stored on your computer, but also the data you communicate over the phone or
the Internet and data about your communications that are stored by third party
Electronic Frontier Foundation
David L. Sobel
March 19, 2009
Attorney General Eric Holder today issued new guidelines (PDF) on federal agency implementation of the Freedom of Information Act (FOIA). The guidelines were issued pursuant to a directive issued by President Obama on January 21, his first full day in office. Like the Obama directive itself, the Holder guidelines express strong support for government transparency and establish a presumption in favor of disclosure of information requested under FOIA.
Perhaps most notably, the new guidelines rescind the so-called Ashcroft memo, issued by the former Attorney General in October 2001. That directive — widely criticized within the open government community — encouraged agencies to resist disclosure of requested information and to release documents “only after full and deliberate consideration” of the potential harms that might result. The Ashcroft memo also assured agencies that the Justice Department would defend in court any decisions to withhold information “unless they lack a sound legal basis.”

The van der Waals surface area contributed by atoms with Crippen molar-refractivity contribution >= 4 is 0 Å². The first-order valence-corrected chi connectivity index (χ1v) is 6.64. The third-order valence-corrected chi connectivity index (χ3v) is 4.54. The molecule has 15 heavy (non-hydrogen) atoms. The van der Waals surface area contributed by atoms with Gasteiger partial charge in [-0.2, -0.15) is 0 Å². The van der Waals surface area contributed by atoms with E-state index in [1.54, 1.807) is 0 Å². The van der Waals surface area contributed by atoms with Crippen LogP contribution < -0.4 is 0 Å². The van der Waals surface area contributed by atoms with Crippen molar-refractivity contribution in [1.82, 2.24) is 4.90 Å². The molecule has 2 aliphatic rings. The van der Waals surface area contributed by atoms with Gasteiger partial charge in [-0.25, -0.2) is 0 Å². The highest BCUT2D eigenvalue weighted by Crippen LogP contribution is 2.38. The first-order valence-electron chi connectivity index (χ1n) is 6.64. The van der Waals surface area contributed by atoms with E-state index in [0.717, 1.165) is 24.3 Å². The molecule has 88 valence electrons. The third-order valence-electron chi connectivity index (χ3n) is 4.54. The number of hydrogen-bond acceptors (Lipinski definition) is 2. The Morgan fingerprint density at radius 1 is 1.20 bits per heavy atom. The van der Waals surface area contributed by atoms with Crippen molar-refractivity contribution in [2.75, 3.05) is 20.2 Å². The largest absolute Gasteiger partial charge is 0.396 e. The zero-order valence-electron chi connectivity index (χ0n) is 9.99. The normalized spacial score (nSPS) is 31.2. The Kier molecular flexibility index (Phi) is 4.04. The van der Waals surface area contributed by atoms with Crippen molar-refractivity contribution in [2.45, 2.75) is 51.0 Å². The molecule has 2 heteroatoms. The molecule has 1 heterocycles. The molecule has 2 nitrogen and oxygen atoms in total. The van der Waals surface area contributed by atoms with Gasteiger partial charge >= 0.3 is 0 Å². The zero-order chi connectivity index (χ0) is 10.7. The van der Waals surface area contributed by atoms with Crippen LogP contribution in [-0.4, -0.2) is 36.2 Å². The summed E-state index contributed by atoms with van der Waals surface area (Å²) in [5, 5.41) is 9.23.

The new Holder guidelines echo the more pro-disclosure policy of former Attorney General Janet Reno and, like the Reno directive, encourage agencies to make “discretionary” disclosures of information that is not clearly required to be withheld as a matter of law. The new guidelines provide:
First, an agency should not withhold information simply because it may do so legally. I strongly encourage agencies to make discretionary disclosures of information. An agency should not withhold records merely because it can demonstrate, as a technical matter, that the… Continue reading